Politics and protest are more explicit in Kevin Malone's The People Protesting Drum Out Bigly Covfefe, with the title making clear reference to some of Donald Trump's pontifications on Twitter. For live performance, the pianist is asked both to wear and to throw pink pussyhats (in a reference to The Pussyhat Project). The raw material comes from transcriptions popular chants used at anti-Trump rallies, and in live performance the audience is invited to join in the final chant. Malone's language is angular and dissonant, with lots of intersecting jazzy rhythms. The piece uses violence and repetition, a feeling of insistence which comes from the protest rally genre, and Swayne brings a strong feeling of the underlying narrative to the piece. At the end, shouts of protest and chants are overlayed over the piano music.

And finally, the rhythms and violence of Morton Gould's Boogie Woogie Etude.

The music on the disc can appreciated via classical music analogues, so that Malone's piece works as a fantasia on multiple themes, yet the fact that these themes are political chants and Malone's juxtaposition of them makes us consider in new ways, just as Rzewski's treatment of the work songs does. And both works have the 'joining in' element, as Rzewski takes moments of his songs as Bach-like chorales which the listener can follow (and the programme book even provides words, and words for the chant at the end of the Malone). The Rzewski, Malone and Kristen all make strong technical demands on the pianist, there might be non-musical references and political ideas in play but the pianist's technique is required as well, in striking and complex ways.

Adam Swayne encompasses all this, giving us a recital which works on a surprising number of levels, engaging as a narrative as well as making us think about the processes behind the music. The CD booklet includes and extensive and thoughtful article by Swayne, but the article's academic origins are perhaps a little too obvious in the style of writing and something a little less dense might have been helpful. But if you persist, a lot of illuminating thought complements the music.

Highly recommended.

George Gershiwin (1898-1937) - Preludes for piano (1926)
Frederic Rzewski (born 1938) - Four North American Ballads (1978-79)
Amy Beth Kirsten (born 1972) - (speak to me) (2010)
Kevin Malone (born 1958) - The People Protesting Drum out bigly Covfefe (2017)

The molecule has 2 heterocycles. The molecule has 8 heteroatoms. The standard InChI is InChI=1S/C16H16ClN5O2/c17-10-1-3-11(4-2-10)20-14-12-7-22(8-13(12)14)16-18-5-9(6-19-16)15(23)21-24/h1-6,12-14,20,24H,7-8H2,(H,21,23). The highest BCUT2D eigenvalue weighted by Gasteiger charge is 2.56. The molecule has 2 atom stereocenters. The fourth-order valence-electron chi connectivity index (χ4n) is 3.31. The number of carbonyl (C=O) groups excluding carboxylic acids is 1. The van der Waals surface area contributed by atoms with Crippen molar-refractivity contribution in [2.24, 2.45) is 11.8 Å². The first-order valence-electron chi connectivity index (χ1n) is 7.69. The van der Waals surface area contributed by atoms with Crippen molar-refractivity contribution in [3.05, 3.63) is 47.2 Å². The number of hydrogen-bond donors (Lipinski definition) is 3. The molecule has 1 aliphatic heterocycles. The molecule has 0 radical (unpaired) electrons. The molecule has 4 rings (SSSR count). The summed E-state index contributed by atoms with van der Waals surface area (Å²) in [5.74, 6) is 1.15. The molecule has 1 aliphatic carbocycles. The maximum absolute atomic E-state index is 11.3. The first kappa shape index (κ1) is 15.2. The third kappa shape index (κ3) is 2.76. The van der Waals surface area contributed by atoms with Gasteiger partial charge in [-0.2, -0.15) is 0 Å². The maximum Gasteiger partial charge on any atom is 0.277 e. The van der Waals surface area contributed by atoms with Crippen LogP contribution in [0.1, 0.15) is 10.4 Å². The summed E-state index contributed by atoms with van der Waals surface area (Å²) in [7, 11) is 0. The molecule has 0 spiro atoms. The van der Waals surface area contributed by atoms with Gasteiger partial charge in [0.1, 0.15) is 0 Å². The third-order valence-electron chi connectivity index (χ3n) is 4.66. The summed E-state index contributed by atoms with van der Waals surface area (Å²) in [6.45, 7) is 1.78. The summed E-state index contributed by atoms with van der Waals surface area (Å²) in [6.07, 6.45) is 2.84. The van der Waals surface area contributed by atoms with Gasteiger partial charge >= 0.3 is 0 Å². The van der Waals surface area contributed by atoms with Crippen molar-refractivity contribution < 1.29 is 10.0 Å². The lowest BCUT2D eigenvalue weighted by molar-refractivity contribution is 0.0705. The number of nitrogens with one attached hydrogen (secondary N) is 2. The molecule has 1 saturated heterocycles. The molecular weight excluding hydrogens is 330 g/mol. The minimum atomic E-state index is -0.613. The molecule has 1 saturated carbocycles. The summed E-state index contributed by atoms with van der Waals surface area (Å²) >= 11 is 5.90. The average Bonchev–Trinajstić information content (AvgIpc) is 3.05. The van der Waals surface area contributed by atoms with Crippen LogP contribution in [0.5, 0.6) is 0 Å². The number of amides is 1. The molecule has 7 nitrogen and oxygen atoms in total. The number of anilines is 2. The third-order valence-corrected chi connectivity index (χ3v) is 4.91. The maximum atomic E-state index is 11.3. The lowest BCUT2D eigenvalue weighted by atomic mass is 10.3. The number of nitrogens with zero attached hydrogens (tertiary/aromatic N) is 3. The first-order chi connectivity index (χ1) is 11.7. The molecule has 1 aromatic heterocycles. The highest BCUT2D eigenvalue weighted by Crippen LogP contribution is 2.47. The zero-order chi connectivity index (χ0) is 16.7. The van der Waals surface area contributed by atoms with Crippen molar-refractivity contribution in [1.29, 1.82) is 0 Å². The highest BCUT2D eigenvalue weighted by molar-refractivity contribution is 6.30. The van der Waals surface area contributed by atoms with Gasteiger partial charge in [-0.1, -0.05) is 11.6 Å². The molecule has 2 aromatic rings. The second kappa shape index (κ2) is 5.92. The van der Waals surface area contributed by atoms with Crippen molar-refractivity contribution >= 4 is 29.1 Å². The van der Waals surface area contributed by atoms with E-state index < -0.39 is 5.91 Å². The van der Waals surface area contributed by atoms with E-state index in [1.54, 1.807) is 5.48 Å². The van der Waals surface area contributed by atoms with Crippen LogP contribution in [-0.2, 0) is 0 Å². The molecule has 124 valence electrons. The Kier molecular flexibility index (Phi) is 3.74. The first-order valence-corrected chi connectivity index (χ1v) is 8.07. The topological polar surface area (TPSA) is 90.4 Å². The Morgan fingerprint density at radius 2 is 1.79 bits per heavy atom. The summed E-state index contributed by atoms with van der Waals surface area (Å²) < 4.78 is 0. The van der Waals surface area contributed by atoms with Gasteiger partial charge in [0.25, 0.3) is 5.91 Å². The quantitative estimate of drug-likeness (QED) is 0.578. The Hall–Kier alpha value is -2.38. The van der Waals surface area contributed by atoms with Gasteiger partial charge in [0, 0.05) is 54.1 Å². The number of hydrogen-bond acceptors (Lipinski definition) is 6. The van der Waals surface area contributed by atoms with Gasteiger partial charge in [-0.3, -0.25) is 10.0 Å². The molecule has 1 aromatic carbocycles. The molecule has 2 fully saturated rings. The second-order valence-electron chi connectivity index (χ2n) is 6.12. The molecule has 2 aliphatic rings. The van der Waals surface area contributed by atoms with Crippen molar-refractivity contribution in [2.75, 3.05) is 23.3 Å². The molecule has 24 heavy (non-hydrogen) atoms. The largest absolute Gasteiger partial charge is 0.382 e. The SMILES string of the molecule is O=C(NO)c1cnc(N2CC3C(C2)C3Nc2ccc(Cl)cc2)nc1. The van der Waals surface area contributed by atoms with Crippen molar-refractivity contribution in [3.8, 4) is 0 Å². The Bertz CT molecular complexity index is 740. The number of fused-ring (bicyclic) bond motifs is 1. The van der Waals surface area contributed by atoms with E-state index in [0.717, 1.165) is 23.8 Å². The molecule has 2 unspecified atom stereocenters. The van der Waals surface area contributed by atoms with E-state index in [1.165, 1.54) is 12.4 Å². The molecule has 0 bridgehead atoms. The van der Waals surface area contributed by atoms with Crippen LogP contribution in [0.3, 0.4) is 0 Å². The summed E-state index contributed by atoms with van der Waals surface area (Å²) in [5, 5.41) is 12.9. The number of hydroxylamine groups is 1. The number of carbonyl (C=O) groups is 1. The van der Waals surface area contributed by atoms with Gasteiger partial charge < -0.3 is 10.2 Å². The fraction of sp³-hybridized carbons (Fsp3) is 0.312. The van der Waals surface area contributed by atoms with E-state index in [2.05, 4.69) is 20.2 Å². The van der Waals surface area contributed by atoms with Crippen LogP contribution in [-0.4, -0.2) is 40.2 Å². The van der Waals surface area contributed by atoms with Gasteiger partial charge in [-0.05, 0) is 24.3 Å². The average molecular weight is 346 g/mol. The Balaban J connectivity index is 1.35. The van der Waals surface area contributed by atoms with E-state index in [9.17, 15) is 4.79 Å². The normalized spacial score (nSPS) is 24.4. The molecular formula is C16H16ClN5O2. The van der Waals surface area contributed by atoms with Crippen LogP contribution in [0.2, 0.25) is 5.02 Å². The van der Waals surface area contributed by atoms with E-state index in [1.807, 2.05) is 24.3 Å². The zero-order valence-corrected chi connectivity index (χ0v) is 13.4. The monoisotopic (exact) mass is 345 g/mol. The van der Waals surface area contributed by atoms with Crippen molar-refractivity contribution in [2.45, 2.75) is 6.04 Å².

Morton Gould (1913-1996) - Boogie Woogie Etude (1943)
Adam Swayne (piano)
Recorded 13-15 August 2018, Carole Nash Recital Room, Royal Northern College of Music
Available on-line.

Elsewhere on this blog:
  • Neapolitan revival: Rossini's Elizabeth in a rare staging from English Touring Opera  - opera review
  • Glitter and sparkle: The Merry Widow at English National Opera (★★★★) - opera review
  • Creating a contemporary choral tradition in Ireland: Desmond Earley and The Choral Scholars of University College Dublin  - interview
  • Dame Emma Kirkby's 70th birthday concert at the Wigmore Hall (★★★★★) - concert review
  • A very modern Robin Hood: Dani Howard's new opera at The Opera Story (★★★★) - opera review 
  • Sparkling delight: Coloratura Offenbach from Jodie Devos (★★★★)  - CD review
  • Celebration time: Wagner’s Der Ring des Nibelungen coincided with the 140th anniversary of the Grand Théâtre de Genève (★★★★★) - Opera review 
  • Trapped in the underworld with a surly teenager: Gavin Higgins & Francesca Simon's The Monstrous Child  (★★★★½) - opera review 
  • Contemporary yet romantic: Noah Mosley's Aurora debuts at Bury Court Opera's swansong season (★★★½) - opera review
  • The idea of bringing to life something which has never been alive before: my interview with conductor Jessica Cottis - interview
  • Britten & Mendelssohn violin concertos from Sebastian Bohren & Royal Liverpool Philharmonic (★★) - CD review
  • The full Egmont: Beethoven's incidental music linked by extracts of Goethe's play (★★★½) - CD review
  • Home